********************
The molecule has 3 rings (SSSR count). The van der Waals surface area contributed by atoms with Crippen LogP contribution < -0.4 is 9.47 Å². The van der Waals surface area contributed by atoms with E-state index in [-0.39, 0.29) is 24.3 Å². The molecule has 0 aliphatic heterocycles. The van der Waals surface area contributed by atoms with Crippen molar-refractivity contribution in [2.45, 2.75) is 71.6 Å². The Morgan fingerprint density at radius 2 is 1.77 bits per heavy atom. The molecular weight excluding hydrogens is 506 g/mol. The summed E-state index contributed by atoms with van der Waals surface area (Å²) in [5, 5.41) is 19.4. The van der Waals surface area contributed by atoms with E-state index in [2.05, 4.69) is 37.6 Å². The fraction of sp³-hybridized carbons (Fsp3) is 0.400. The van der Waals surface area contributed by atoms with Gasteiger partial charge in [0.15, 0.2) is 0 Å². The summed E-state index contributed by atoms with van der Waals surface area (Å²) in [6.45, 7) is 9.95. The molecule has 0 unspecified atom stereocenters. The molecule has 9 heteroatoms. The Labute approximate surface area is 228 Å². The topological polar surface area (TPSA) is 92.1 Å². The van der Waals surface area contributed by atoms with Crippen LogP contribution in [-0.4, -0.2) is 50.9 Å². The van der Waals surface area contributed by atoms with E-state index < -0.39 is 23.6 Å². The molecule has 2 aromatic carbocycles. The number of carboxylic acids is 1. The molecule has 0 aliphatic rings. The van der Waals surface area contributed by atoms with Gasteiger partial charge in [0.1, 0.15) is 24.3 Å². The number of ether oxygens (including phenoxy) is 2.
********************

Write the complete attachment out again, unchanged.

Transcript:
The molecule has 3 rings (SSSR count). The van der Waals surface area contributed by atoms with Crippen LogP contribution < -0.4 is 9.47 Å². The van der Waals surface area contributed by atoms with E-state index in [-0.39, 0.29) is 24.3 Å². The molecule has 0 aliphatic heterocycles. The van der Waals surface area contributed by atoms with Crippen molar-refractivity contribution in [2.45, 2.75) is 71.6 Å². The Morgan fingerprint density at radius 2 is 1.77 bits per heavy atom. The molecular weight excluding hydrogens is 506 g/mol. The summed E-state index contributed by atoms with van der Waals surface area (Å²) in [5, 5.41) is 19.4. The van der Waals surface area contributed by atoms with E-state index in [2.05, 4.69) is 37.6 Å². The fraction of sp³-hybridized carbons (Fsp3) is 0.400. The van der Waals surface area contributed by atoms with Gasteiger partial charge in [0.15, 0.2) is 0 Å². The summed E-state index contributed by atoms with van der Waals surface area (Å²) in [6.45, 7) is 9.95. The molecule has 0 unspecified atom stereocenters. The molecule has 9 heteroatoms. The Labute approximate surface area is 228 Å². The topological polar surface area (TPSA) is 92.1 Å². The van der Waals surface area contributed by atoms with Crippen LogP contribution in [-0.4, -0.2) is 50.9 Å². The van der Waals surface area contributed by atoms with E-state index < -0.39 is 23.6 Å². The molecule has 2 aromatic carbocycles. The number of carboxylic acids is 1. The molecule has 0 aliphatic rings. The van der Waals surface area contributed by atoms with Gasteiger partial charge in [0.1, 0.15) is 24.3 Å². The number of ether oxygens (including phenoxy) is 2.